Matthew looks back with hindsight and tells us these things with confidence. But in His early ministry, Jesus was not seen as Israel’s rightful King. To this point in Matthew’s narrative (9:27) He has raised the dead, made the lame walk and preached the Good News to the poor, but He is not yet seen as the Messiah of Isaiah 61. At least, not by most. Most only see a prophet. A miracle worker. A man worth listening to. It is ironic then, that as Jesus leaves Jarius’ and his newly resurrected daughter, He encounters two people who do Him for who He is, even though they are blind. “As Jesus went on from there, two blind men followed him, calling out, “Have mercy on us, Son of David!””

The blind men heard the crowd talking about Him, and they recognize that He is bringing about the Kingdom of God. They ‘see’ Jesus as Son of David, and are so filled with hope that they determine to follow and call out that He might notice them. They have set the eyes of their hearts on Jesus. Not only do they see Jesus as Son of David, they also see Jesus as able to restore sight; “When he had gone indoors, the blind men came to him, and he asked them, “Do you believe that I am able to do this?” “Yes, Lord,” they replied.”

The irony of this moment has to be seen in the light of the greater context of all that is happening. For many were at the feast at Matthew’s house and followed Jesus out of wonder of what He would say next. They were there when He healed the woman with the issue of blood, and many followed Jesus out of wonder of what would happen next. They were there when He literally raised the dead at Jarius’ house, and many followed out of wonder of what He would do after that. All of these people were getting an emotional high listening to Him speak God’s truth, and out of watching Him do the miraculous.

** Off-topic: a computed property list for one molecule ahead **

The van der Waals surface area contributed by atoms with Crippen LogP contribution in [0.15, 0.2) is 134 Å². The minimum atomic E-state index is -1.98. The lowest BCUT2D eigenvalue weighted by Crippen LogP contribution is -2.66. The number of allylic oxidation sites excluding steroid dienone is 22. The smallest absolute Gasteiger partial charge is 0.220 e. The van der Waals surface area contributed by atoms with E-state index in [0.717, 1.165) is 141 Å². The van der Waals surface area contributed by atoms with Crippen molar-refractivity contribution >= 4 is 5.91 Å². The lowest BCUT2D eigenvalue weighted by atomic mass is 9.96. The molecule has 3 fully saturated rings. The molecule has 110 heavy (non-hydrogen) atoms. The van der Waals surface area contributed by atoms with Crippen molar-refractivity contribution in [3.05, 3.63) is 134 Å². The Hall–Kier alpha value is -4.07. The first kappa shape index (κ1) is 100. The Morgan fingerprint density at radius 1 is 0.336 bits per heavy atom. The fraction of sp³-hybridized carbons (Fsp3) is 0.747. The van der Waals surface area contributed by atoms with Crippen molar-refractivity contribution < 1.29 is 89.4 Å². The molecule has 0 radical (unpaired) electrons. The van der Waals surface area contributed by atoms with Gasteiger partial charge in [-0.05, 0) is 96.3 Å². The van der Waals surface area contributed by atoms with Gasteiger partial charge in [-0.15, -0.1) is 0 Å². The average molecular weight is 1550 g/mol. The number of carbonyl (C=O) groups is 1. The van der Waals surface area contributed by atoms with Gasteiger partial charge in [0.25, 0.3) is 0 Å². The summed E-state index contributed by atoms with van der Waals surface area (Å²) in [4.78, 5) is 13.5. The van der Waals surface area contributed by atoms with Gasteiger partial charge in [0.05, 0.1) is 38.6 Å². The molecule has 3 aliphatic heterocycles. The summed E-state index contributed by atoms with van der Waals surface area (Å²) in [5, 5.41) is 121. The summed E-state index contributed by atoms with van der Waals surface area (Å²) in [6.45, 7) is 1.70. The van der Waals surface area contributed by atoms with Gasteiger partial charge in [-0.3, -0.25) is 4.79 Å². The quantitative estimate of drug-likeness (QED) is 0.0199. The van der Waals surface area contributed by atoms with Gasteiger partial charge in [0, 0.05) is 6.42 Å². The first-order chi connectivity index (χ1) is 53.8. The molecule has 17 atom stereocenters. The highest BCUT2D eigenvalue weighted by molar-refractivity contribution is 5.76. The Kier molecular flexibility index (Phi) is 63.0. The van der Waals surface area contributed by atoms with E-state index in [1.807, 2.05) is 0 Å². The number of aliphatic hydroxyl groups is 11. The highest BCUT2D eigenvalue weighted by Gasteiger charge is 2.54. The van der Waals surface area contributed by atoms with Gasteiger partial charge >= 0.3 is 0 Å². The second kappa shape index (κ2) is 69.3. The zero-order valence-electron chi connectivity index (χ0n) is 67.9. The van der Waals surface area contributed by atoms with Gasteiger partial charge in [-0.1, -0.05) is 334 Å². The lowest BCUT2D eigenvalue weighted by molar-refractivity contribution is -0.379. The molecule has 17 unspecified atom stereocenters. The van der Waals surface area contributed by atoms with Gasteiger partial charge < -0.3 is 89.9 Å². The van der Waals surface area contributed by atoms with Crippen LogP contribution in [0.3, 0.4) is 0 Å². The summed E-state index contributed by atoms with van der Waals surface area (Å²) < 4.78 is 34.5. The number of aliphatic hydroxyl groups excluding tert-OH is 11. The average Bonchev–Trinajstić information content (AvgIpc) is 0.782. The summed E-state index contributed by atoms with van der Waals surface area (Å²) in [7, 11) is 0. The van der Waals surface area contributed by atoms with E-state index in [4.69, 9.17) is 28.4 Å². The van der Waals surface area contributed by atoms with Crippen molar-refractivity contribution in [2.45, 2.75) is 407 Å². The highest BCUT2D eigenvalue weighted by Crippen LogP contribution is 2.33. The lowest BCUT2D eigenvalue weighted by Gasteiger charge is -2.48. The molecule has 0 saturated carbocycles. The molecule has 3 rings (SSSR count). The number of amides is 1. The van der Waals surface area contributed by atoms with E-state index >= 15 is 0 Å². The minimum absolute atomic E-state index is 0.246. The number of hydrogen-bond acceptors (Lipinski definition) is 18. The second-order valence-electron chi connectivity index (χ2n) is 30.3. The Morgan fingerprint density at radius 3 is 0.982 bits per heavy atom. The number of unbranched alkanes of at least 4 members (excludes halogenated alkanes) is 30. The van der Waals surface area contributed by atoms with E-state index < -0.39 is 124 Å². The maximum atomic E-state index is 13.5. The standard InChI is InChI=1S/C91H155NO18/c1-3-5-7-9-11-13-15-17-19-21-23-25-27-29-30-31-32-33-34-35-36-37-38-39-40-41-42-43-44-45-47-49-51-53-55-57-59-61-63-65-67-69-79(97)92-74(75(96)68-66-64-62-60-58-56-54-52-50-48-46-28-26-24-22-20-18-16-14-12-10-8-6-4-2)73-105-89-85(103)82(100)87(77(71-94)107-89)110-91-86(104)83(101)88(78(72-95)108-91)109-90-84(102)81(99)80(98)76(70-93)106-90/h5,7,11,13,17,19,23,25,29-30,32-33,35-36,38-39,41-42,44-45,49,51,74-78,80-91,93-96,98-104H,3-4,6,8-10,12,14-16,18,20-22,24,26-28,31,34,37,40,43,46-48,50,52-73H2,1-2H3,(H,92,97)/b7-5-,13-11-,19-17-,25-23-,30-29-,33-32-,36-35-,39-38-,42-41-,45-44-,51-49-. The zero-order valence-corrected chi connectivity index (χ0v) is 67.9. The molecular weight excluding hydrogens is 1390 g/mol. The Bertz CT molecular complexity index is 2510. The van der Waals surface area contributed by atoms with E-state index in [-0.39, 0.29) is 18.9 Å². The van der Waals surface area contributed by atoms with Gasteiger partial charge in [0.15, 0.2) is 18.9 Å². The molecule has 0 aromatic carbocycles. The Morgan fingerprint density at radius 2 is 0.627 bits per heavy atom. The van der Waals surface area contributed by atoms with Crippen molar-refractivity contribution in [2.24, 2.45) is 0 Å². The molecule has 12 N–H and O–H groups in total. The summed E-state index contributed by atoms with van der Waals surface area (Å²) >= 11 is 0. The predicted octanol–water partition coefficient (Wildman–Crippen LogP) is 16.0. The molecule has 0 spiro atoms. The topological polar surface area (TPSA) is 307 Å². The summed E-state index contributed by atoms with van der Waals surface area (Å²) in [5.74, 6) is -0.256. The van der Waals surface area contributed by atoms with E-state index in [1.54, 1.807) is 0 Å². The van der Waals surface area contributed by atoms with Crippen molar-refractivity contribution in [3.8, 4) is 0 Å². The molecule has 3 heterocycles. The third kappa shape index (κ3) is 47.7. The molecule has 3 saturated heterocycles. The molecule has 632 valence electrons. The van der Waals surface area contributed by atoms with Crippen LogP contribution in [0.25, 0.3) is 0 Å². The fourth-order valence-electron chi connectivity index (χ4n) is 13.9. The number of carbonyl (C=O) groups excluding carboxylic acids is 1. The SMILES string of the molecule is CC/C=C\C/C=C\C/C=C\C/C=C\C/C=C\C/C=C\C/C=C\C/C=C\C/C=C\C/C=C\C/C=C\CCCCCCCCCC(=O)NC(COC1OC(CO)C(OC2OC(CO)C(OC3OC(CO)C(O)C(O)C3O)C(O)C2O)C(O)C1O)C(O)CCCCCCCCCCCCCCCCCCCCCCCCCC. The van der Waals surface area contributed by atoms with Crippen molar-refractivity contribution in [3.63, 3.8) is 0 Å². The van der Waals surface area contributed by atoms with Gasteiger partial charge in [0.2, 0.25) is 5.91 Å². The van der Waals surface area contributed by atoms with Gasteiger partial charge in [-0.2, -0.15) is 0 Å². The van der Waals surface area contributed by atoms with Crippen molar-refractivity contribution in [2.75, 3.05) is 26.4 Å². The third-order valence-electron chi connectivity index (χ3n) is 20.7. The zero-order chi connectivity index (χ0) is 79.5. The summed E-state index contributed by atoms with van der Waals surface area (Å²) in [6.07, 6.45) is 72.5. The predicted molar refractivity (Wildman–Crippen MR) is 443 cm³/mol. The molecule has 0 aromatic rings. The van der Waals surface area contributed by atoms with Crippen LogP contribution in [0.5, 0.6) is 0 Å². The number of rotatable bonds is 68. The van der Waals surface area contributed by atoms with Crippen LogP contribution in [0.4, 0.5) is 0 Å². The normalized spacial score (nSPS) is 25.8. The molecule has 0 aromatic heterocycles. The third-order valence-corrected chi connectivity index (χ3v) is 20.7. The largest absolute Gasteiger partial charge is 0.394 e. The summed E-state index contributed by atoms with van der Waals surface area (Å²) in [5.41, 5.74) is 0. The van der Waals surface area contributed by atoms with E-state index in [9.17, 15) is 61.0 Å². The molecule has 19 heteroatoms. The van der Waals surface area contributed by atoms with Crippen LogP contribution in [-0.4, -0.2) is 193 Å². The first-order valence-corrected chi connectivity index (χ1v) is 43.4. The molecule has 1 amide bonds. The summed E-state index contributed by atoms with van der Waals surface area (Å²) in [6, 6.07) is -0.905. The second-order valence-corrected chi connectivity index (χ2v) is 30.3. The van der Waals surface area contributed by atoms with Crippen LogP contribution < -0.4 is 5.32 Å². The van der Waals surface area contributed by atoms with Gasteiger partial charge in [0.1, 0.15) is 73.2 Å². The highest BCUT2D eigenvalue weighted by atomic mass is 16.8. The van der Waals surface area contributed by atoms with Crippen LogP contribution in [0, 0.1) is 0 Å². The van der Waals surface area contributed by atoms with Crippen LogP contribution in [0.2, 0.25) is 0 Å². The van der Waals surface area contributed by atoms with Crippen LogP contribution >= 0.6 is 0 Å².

But they weren’t really perceiving what that was happening. To them, it was mostly a matter of all the really cool ‘stuff’ happening around Jesus.

The blind men see what is really going on. They see how it includes them. They see Jesus as Son of David. They see One able to restore their sight. Best of all, they see clearly enough to recognize Him as Lord.

And this is the sad reality; Sometimes the blind see much more than those with eyes.

The only thing worse than being blind is having sight but no vision.

Helen Keller

APPLICATION: Intentionality

What draws us to worship? Is it the really cool stuff happening in our church? Or is it our Lord? What draws us to pray for revival? Is it that we desperately want really cool stuff to be happening in our church? Or is it our Lord? 

Joy (Matthew 9:25-26)

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Jesus has come to Jarius’ house to see about his daughter, whom Jarius left  on her  deathbed to seek for Jesus’ help. As Jesus arrives, He sees flute players and a crowd – all the signs that she is has not only died, but has been dead long enough for the family to call friends and family and to start formally mourning. It would’ve been at least a few hours, likely the better part of a day. Knowing He was to raise her, He tells the crowd to go away. As Matthew puts it, “After the crowd had been put outside, he went in and took the girl by the hand, and she got up. News of this spread through all that region.” 

Matthew’s Gospel is beautifully understated. Matthew does not tell us what Jesus said, the details of her age or how the girl began walking around. Nor does Matthew speak of her parent’s reaction, nor Jesus’ further instructions. The fuller story can only be pieced together by merging Mark’s, Luke’s and Matthew’s accounts. But the details that Matthew leaves out are not necessary to his purpose for writing the Gospel.